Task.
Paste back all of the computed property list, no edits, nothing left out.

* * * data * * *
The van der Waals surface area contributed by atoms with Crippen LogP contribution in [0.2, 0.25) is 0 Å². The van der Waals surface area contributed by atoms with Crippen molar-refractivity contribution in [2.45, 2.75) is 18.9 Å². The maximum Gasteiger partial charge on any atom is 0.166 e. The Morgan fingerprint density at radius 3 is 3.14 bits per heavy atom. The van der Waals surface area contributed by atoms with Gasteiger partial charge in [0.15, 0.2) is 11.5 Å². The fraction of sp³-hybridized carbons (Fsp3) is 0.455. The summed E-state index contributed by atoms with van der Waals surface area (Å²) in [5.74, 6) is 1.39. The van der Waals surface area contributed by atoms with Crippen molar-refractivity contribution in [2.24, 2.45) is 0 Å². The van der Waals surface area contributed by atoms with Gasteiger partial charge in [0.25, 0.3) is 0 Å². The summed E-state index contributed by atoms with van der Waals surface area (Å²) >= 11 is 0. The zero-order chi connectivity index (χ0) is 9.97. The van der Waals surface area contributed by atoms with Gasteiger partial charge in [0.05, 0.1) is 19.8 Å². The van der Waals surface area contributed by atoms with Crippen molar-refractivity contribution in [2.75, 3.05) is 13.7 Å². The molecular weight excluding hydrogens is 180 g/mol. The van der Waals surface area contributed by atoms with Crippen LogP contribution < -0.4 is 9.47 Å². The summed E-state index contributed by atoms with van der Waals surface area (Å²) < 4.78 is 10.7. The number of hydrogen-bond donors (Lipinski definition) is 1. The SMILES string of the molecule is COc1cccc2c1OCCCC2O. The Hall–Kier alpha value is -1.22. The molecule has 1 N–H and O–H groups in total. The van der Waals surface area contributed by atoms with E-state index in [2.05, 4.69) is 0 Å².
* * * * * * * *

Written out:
The van der Waals surface area contributed by atoms with Crippen LogP contribution in [0.2, 0.25) is 0 Å². The van der Waals surface area contributed by atoms with Crippen molar-refractivity contribution in [2.45, 2.75) is 18.9 Å². The maximum Gasteiger partial charge on any atom is 0.166 e. The Morgan fingerprint density at radius 3 is 3.14 bits per heavy atom. The van der Waals surface area contributed by atoms with Gasteiger partial charge in [0.15, 0.2) is 11.5 Å². The fraction of sp³-hybridized carbons (Fsp3) is 0.455. The summed E-state index contributed by atoms with van der Waals surface area (Å²) in [5.74, 6) is 1.39. The van der Waals surface area contributed by atoms with Crippen molar-refractivity contribution in [2.24, 2.45) is 0 Å². The van der Waals surface area contributed by atoms with Gasteiger partial charge in [0.25, 0.3) is 0 Å². The summed E-state index contributed by atoms with van der Waals surface area (Å²) >= 11 is 0. The zero-order chi connectivity index (χ0) is 9.97. The van der Waals surface area contributed by atoms with Gasteiger partial charge in [0.05, 0.1) is 19.8 Å². The van der Waals surface area contributed by atoms with Crippen molar-refractivity contribution in [2.75, 3.05) is 13.7 Å². The molecular weight excluding hydrogens is 180 g/mol. The van der Waals surface area contributed by atoms with Crippen LogP contribution < -0.4 is 9.47 Å². The summed E-state index contributed by atoms with van der Waals surface area (Å²) < 4.78 is 10.7. The number of hydrogen-bond donors (Lipinski definition) is 1. The SMILES string of the molecule is COc1cccc2c1OCCCC2O. The Hall–Kier alpha value is -1.22. The molecule has 1 N–H and O–H groups in total. The van der Waals surface area contributed by atoms with E-state index in [2.05, 4.69) is 0 Å².